mottled?

Or Woodland?  Woodland or Mottled? Is this the money shot for the iD?

a grasshopper doing I don't bloody know

That’s another bug post dear reader.  Tomorrow I think that I shall focus on clover.  Exciting, huh?

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oak bush city limits

oak bush-cricket doing Meconema thallassinum

 

Pun-tastic!  Because, right, it’s an oak bush cricket and I live in the city and this is at the limits of what your humour can endure?  Anyway it was found in the bathroom and released into the wild where it posed for the camera. Another stunning bug i-d in the bag.  Evidently this is a male because it hasn’t got an ovipositor but does have long and curved cerci.  No really.  So there is another first, not only have I identified a bug but I have sexed it too.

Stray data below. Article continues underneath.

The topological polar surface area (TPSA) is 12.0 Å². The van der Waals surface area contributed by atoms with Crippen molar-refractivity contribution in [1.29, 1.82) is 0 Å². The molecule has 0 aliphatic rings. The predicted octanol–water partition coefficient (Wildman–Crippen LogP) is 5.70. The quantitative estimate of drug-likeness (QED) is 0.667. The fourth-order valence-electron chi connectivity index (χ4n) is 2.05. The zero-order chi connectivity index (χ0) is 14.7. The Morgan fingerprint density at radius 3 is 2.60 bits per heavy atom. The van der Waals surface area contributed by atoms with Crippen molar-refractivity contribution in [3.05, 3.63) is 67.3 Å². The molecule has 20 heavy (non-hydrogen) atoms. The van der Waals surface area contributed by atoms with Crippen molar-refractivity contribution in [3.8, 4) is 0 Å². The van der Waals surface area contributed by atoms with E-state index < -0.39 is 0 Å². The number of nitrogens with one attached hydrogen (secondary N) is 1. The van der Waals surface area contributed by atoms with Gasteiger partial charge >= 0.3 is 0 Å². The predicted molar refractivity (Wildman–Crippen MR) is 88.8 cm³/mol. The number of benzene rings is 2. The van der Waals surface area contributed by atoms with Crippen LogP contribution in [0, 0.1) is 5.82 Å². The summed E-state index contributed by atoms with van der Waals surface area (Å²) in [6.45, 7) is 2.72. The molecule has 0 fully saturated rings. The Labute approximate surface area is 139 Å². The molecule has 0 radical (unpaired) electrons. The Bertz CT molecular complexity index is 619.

(Look, I know this is supposed to be a bird blog, but it is August ok?  This was going to be a post about seeing Swifts this morning over the garden and it kind of morphed into something else.  Ho hum.)

 

more on the buses

Another garden butterfly tick, hot on the heels of the ringlet, but this is a Holly Blue, perhaps a female [Insert observation regarding repeated use of bus analogy here].

 

butterfly doing quite smart actually

ded yoo hare it?

Behold the dramatisation of  conversations taking place in a ‘normal’ suburban street recently.

Mrs Thing (for it is she) “Darling, I was convinced that I heard a Cuckoo Cuculus canorus canorus in Mousehold Heath the other morning.  This pleased me, but my thoughts quickly turned to you.   Bearing in mind that in the many years you have lived around here and the many hours you have spent observing wildlife in this Heath area, you have not heard or seen a Cuckoo and do not have it on your garden list or for that matter your silly Norwich list nevermind your woeful year list; do you think it likely that I am correct in my identification?  For the Cuckoo does have quite a distinctive call does it not my dear?”